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thormas last won the day on September 27

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About thormas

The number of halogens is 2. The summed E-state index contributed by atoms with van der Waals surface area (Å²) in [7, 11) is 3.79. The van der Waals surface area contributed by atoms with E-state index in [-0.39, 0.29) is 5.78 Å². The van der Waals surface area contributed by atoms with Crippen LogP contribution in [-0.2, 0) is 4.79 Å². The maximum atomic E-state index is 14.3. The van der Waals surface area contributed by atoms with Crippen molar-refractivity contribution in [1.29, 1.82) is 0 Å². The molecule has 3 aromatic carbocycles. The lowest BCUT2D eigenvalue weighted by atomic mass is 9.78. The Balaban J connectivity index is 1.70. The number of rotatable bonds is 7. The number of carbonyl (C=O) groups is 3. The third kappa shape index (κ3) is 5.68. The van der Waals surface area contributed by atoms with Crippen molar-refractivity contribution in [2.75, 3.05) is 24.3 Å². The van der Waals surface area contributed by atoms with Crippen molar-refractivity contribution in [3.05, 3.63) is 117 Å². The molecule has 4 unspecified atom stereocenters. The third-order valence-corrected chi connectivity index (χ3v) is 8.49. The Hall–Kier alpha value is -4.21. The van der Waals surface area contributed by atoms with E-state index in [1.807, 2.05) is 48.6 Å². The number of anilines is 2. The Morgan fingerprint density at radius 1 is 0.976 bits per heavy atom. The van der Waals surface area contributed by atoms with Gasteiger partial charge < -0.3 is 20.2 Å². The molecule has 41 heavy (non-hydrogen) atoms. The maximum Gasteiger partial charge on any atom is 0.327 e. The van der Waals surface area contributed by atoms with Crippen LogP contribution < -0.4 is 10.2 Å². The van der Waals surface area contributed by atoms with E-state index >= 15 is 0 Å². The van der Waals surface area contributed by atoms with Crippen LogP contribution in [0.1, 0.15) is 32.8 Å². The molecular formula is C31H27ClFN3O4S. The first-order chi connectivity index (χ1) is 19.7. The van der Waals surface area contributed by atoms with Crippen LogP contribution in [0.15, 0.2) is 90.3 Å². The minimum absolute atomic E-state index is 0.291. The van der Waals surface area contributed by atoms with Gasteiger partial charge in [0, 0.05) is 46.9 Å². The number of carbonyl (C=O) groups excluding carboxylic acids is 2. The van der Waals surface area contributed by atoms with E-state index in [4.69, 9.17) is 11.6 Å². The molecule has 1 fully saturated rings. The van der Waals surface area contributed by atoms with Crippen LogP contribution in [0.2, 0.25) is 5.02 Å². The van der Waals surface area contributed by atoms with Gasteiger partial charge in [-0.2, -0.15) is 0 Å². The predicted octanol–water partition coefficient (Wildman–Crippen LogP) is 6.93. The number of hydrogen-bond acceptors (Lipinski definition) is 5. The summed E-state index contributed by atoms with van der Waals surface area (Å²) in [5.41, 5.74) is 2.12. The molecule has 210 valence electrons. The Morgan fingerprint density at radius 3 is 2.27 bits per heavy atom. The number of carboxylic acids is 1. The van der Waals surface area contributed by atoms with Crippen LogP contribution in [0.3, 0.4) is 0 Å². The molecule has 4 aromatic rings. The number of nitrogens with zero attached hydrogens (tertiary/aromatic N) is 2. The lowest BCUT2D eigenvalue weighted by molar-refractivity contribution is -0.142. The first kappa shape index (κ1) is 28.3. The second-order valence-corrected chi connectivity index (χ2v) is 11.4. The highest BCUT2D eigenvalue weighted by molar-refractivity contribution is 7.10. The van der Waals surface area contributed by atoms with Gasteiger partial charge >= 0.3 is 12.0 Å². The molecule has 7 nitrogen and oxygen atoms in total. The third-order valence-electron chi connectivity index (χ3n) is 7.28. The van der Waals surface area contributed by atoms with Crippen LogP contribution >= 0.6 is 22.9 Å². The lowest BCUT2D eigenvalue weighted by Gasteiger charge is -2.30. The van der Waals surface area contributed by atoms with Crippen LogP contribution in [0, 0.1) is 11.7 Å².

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  1. I understand your specific concern about the gist. The gist, as detailed by Ehrman (above) seems, in part, to be found in secular sources, such as Josephus. We know that a Christian had added some parts to Josephus but historians accept his own comments on Jesus. In addition, scholars, like Ehrman, have established that Jesus existed and some of the gist is part of that history. I thought the first 6 or 7 of the 11 points of the gist list were pretty bare bones. Thus it appeared that the historical gist matches up with (some of) the gist provided by the canonical gospels. Allison is working with the sources - so that doesn't alleviate your concern. However, scholars point to sources that predate the synoptic sources and are closer to the time of the historical Jesus: Q, M and L. Ehrman says are these are "three hypothetical but highly probable" (sources) which were written, or oral, or both. In addition to the earlier sources, which probably also included gist material, we have Paul writings that predate the gospels by 20 to 40 years and are predated themselves by his conversion and apostolic activity which began a few years after the death of Jesus (around 33CE). Paul, at this time, established a connection with the earliest post-Easter followers of Jesus when he 'received' gist material and the beliefs about Jesus that were reflected in his writings. I know you might have concerns about whether or not we have the ‘original’ letters of Paul but it seems that Ehrman’s ‘working assumption’ would also apply here: we have a 'good idea' what Paul wrote in his (authentic) letters. However, I suspect your concern remains. If we accept the 'working assumption' of scholars like Allison, Ehrman and others, we have a ‘good idea of what the gospel authors wrote’ - we have their gist and general patterns of Jesus. However, as you ask, do the gospels, even if they are the originals, provide an accurate depiction of the 'gist' of the historical Jesus? It appears that some of the gist is set (see above) so I think your concern might legitimately encompass the rest of the gist which, in turn, might include Allison’s general patterns or impressions (Apocalyptic prophet, known as a wonder worker, spoke in parables, etc.). From my point of view, I believe the gospels reflect or capture the gist and/or the general patterns of the historical Jesus. In addition to the probable, earlier sources and Paul (discussed above), Hurtado and others recognize that devotional practices of the earliest Church are captured and transmitted in Paul, while Wright points to the devotional practices and stories about Jesus that were are cherished and transmitted in communities which are (hypothetically but probably) captured in pre-gospel sources, Paul and later in the synoptic gospels. Where we differ is that I think this is a sound reasoning and I accept Ehrman's 'working assumption' that we have a good idea what the authors wrote and indications (above) are that what they wrote is tied (i.e. gist and general patterns) to the historical Jesus. I should note that I am not claiming absolute certainty. Even given all this, the reading continues but my recent study has reaffirmed the reliability (we have a good idea of what the authors wrote) of the canonical gospels and also the likelihood that they accurately portray (or portray as accurately as possible) the essence of the man: as Allison notes, Jesus did and said the kinds of things that are presented in the gospel narratives.